Before it was a haven for private university students, Manhattan’s Lower East Side (LES) was a working-class neighborhood for immigrants from across the world. In the mid-1900s, the Latinos who lived there called it “Loisaida”.
Puerto Ricans and other working-class people made Loisaida ground zero for activism in New York City from the 1940s to the 1990s.
Activist groups tried to improve the lives of residents in the neighborhood by leading protests and mass building squats. Locals also created spaces for the community, like gardens and diverse restaurants.
These political actions lived alongside art that united Latinos and helped form, and nurture, national cultural pride.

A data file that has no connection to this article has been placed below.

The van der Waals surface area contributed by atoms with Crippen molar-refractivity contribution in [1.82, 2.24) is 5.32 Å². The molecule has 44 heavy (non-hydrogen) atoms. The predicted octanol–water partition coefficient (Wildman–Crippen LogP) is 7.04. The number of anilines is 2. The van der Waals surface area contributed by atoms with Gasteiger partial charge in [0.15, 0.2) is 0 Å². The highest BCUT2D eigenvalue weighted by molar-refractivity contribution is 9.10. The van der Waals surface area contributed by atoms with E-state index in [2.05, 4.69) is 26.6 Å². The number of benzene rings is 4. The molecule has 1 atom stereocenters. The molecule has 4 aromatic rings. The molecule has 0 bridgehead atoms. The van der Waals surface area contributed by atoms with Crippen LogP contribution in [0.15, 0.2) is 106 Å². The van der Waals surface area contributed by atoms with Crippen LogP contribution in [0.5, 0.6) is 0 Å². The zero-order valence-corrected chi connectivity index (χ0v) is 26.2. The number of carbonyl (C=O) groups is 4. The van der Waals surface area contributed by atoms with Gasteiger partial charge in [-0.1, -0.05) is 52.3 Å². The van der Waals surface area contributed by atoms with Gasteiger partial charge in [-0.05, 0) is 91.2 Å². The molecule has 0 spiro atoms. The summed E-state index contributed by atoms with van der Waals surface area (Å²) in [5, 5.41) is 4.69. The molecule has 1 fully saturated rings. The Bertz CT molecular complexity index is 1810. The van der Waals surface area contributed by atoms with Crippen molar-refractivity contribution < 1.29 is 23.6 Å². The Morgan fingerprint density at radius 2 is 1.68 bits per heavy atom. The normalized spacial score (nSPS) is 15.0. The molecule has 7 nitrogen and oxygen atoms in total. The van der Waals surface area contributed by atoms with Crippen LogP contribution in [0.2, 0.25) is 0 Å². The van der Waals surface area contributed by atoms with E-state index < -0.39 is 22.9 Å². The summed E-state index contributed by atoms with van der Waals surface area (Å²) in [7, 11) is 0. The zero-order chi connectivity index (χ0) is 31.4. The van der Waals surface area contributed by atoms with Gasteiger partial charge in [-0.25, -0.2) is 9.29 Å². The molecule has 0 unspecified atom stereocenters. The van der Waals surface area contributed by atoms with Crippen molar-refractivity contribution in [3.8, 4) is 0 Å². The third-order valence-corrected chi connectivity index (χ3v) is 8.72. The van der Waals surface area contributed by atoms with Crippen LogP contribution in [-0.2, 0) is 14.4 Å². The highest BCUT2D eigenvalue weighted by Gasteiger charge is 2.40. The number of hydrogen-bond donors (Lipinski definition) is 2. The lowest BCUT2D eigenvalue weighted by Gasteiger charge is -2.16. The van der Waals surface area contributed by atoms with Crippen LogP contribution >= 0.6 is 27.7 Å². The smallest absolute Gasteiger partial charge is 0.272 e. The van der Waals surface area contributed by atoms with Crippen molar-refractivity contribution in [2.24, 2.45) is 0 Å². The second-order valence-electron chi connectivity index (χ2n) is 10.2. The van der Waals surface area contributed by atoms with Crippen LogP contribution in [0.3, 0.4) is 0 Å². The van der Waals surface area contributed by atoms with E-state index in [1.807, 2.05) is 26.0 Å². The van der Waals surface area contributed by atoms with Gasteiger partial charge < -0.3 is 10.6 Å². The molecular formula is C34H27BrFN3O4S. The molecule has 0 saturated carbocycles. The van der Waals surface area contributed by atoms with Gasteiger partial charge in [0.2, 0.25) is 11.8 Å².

The “Nuyorican” identity (preferred by some Puerto Ricans from New York), emerged in part in the Nuyorican Poets Café, opened in 1973
This venue served as a breeding ground for many artists, including poet, Aja Monet 👆🏾 and actress, Rosario Dawson.
Today LES has the second-highest income inequality gap in Manhattan. As the neighborhood becomes unaffordable, Latino families who once thrived there are being pushed out.
Thankfully, some cultural hubs, like Loisaida Center and Tenement Museum, still exist and remind us of the Latino influence that helped strengthen Latino movements for justice.